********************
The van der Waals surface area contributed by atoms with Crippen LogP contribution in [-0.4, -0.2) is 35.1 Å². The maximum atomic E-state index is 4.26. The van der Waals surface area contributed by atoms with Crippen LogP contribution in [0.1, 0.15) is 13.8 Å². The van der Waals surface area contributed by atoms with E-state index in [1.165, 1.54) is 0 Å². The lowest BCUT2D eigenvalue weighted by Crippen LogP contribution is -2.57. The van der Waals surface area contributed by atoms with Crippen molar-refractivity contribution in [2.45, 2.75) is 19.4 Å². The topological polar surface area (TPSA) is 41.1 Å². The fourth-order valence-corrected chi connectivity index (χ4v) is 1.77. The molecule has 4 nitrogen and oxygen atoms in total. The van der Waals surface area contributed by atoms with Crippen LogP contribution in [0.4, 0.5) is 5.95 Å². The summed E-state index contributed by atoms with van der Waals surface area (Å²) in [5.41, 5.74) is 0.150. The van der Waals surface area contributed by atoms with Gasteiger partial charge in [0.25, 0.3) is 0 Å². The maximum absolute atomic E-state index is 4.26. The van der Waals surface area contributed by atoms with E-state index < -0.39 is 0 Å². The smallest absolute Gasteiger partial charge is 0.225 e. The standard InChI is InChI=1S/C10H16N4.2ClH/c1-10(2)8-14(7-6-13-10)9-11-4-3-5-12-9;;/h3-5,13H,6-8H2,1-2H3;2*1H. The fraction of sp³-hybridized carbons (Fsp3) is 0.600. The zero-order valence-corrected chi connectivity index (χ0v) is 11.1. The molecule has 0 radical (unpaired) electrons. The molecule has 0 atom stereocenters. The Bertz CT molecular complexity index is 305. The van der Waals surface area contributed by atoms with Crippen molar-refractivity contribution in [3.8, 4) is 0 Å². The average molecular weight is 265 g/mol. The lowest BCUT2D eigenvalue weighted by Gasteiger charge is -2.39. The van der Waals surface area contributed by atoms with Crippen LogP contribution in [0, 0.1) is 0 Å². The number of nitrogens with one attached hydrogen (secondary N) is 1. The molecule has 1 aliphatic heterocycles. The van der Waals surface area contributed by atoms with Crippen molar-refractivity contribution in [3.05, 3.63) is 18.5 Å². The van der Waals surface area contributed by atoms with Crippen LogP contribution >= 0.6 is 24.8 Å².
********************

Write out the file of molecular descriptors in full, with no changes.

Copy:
The van der Waals surface area contributed by atoms with Crippen LogP contribution in [-0.4, -0.2) is 35.1 Å². The maximum atomic E-state index is 4.26. The van der Waals surface area contributed by atoms with Crippen LogP contribution in [0.1, 0.15) is 13.8 Å². The van der Waals surface area contributed by atoms with E-state index in [1.165, 1.54) is 0 Å². The lowest BCUT2D eigenvalue weighted by Crippen LogP contribution is -2.57. The van der Waals surface area contributed by atoms with Crippen molar-refractivity contribution in [2.45, 2.75) is 19.4 Å². The topological polar surface area (TPSA) is 41.1 Å². The fourth-order valence-corrected chi connectivity index (χ4v) is 1.77. The molecule has 4 nitrogen and oxygen atoms in total. The van der Waals surface area contributed by atoms with Crippen LogP contribution in [0.4, 0.5) is 5.95 Å². The summed E-state index contributed by atoms with van der Waals surface area (Å²) in [5.41, 5.74) is 0.150. The van der Waals surface area contributed by atoms with Gasteiger partial charge in [0.25, 0.3) is 0 Å². The maximum absolute atomic E-state index is 4.26. The van der Waals surface area contributed by atoms with E-state index < -0.39 is 0 Å². The smallest absolute Gasteiger partial charge is 0.225 e. The standard InChI is InChI=1S/C10H16N4.2ClH/c1-10(2)8-14(7-6-13-10)9-11-4-3-5-12-9;;/h3-5,13H,6-8H2,1-2H3;2*1H. The fraction of sp³-hybridized carbons (Fsp3) is 0.600. The zero-order valence-corrected chi connectivity index (χ0v) is 11.1. The molecule has 0 radical (unpaired) electrons. The molecule has 0 atom stereocenters. The Bertz CT molecular complexity index is 305. The van der Waals surface area contributed by atoms with Crippen molar-refractivity contribution in [3.8, 4) is 0 Å². The average molecular weight is 265 g/mol. The lowest BCUT2D eigenvalue weighted by Gasteiger charge is -2.39. The van der Waals surface area contributed by atoms with Crippen LogP contribution in [0, 0.1) is 0 Å². The number of nitrogens with one attached hydrogen (secondary N) is 1. The molecule has 1 aliphatic heterocycles. The van der Waals surface area contributed by atoms with Crippen molar-refractivity contribution in [3.05, 3.63) is 18.5 Å². The van der Waals surface area contributed by atoms with Crippen LogP contribution >= 0.6 is 24.8 Å².